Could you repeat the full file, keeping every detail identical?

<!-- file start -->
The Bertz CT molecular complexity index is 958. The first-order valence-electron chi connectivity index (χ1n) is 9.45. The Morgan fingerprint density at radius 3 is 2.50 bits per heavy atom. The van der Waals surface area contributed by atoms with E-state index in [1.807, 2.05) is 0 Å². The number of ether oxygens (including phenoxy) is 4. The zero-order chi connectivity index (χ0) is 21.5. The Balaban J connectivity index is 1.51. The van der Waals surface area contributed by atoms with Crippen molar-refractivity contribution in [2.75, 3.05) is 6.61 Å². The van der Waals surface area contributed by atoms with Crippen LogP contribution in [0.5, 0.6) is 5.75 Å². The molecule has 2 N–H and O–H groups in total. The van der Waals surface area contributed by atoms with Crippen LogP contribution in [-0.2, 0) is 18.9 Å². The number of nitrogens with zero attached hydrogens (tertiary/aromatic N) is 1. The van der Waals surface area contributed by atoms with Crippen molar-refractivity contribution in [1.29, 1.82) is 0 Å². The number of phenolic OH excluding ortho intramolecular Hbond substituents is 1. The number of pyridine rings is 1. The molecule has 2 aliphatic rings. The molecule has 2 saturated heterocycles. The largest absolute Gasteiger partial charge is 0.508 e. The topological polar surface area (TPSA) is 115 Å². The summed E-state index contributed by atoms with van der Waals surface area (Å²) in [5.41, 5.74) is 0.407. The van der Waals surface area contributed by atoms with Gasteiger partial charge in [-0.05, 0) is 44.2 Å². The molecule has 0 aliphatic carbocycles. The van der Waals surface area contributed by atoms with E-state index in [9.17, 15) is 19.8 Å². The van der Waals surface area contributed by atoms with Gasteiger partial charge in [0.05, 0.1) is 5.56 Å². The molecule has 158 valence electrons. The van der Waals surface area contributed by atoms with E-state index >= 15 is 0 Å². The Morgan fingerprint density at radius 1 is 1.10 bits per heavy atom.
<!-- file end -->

The Bertz CT molecular complexity index is 958. The first-order valence-electron chi connectivity index (χ1n) is 9.45. The Morgan fingerprint density at radius 3 is 2.50 bits per heavy atom. The van der Waals surface area contributed by atoms with E-state index in [1.807, 2.05) is 0 Å². The number of ether oxygens (including phenoxy) is 4. The zero-order chi connectivity index (χ0) is 21.5. The Balaban J connectivity index is 1.51. The van der Waals surface area contributed by atoms with Crippen molar-refractivity contribution in [2.75, 3.05) is 6.61 Å². The van der Waals surface area contributed by atoms with Crippen LogP contribution in [0.5, 0.6) is 5.75 Å². The molecule has 2 N–H and O–H groups in total. The van der Waals surface area contributed by atoms with Crippen LogP contribution in [-0.2, 0) is 18.9 Å². The number of nitrogens with zero attached hydrogens (tertiary/aromatic N) is 1. The van der Waals surface area contributed by atoms with Crippen molar-refractivity contribution in [1.29, 1.82) is 0 Å². The number of phenolic OH excluding ortho intramolecular Hbond substituents is 1. The number of pyridine rings is 1. The molecule has 2 aliphatic rings. The molecule has 2 saturated heterocycles. The largest absolute Gasteiger partial charge is 0.508 e. The topological polar surface area (TPSA) is 115 Å². The summed E-state index contributed by atoms with van der Waals surface area (Å²) in [5.41, 5.74) is 0.407. The van der Waals surface area contributed by atoms with Gasteiger partial charge in [-0.05, 0) is 44.2 Å². The molecule has 0 aliphatic carbocycles. The van der Waals surface area contributed by atoms with E-state index in [9.17, 15) is 19.8 Å². The van der Waals surface area contributed by atoms with Gasteiger partial charge in [0.05, 0.1) is 5.56 Å². The molecule has 158 valence electrons. The van der Waals surface area contributed by atoms with E-state index >= 15 is 0 Å². The Morgan fingerprint density at radius 1 is 1.10 bits per heavy atom.